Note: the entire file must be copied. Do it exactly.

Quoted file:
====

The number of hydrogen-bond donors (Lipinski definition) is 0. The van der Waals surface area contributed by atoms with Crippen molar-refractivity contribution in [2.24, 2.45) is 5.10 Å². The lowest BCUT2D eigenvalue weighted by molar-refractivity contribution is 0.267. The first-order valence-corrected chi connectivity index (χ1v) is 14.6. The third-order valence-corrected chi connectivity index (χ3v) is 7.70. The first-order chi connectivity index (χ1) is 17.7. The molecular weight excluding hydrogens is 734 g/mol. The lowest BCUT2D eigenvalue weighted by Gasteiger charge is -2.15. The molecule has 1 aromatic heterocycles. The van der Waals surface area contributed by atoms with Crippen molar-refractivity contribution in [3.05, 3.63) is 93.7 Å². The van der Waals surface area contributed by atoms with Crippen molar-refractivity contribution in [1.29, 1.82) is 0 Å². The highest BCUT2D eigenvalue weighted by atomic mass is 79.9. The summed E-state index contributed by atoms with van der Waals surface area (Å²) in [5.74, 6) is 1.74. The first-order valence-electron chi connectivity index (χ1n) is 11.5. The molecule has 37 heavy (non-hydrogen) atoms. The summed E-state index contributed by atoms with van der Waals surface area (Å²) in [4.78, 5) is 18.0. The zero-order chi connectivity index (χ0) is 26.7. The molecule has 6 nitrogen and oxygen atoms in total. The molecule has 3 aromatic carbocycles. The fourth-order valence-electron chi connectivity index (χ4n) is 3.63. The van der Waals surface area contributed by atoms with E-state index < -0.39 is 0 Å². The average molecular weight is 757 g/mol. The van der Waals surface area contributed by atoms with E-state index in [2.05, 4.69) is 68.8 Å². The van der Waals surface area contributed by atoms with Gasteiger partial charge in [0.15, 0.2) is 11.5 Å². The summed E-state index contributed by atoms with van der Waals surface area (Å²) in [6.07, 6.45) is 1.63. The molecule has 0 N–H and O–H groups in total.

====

The number of hydrogen-bond donors (Lipinski definition) is 0. The van der Waals surface area contributed by atoms with Crippen molar-refractivity contribution in [2.24, 2.45) is 5.10 Å². The lowest BCUT2D eigenvalue weighted by molar-refractivity contribution is 0.267. The first-order valence-corrected chi connectivity index (χ1v) is 14.6. The third-order valence-corrected chi connectivity index (χ3v) is 7.70. The first-order chi connectivity index (χ1) is 17.7. The molecular weight excluding hydrogens is 734 g/mol. The lowest BCUT2D eigenvalue weighted by Gasteiger charge is -2.15. The molecule has 1 aromatic heterocycles. The van der Waals surface area contributed by atoms with Crippen molar-refractivity contribution in [3.05, 3.63) is 93.7 Å². The van der Waals surface area contributed by atoms with Crippen molar-refractivity contribution in [1.29, 1.82) is 0 Å². The highest BCUT2D eigenvalue weighted by atomic mass is 79.9. The summed E-state index contributed by atoms with van der Waals surface area (Å²) in [5.74, 6) is 1.74. The first-order valence-electron chi connectivity index (χ1n) is 11.5. The molecule has 37 heavy (non-hydrogen) atoms. The summed E-state index contributed by atoms with van der Waals surface area (Å²) in [4.78, 5) is 18.0. The zero-order chi connectivity index (χ0) is 26.7. The molecule has 6 nitrogen and oxygen atoms in total. The molecule has 3 aromatic carbocycles. The fourth-order valence-electron chi connectivity index (χ4n) is 3.63. The van der Waals surface area contributed by atoms with E-state index < -0.39 is 0 Å². The average molecular weight is 757 g/mol. The van der Waals surface area contributed by atoms with E-state index in [2.05, 4.69) is 68.8 Å². The van der Waals surface area contributed by atoms with Gasteiger partial charge in [0.15, 0.2) is 11.5 Å². The summed E-state index contributed by atoms with van der Waals surface area (Å²) in [6.07, 6.45) is 1.63. The molecule has 0 N–H and O–H groups in total.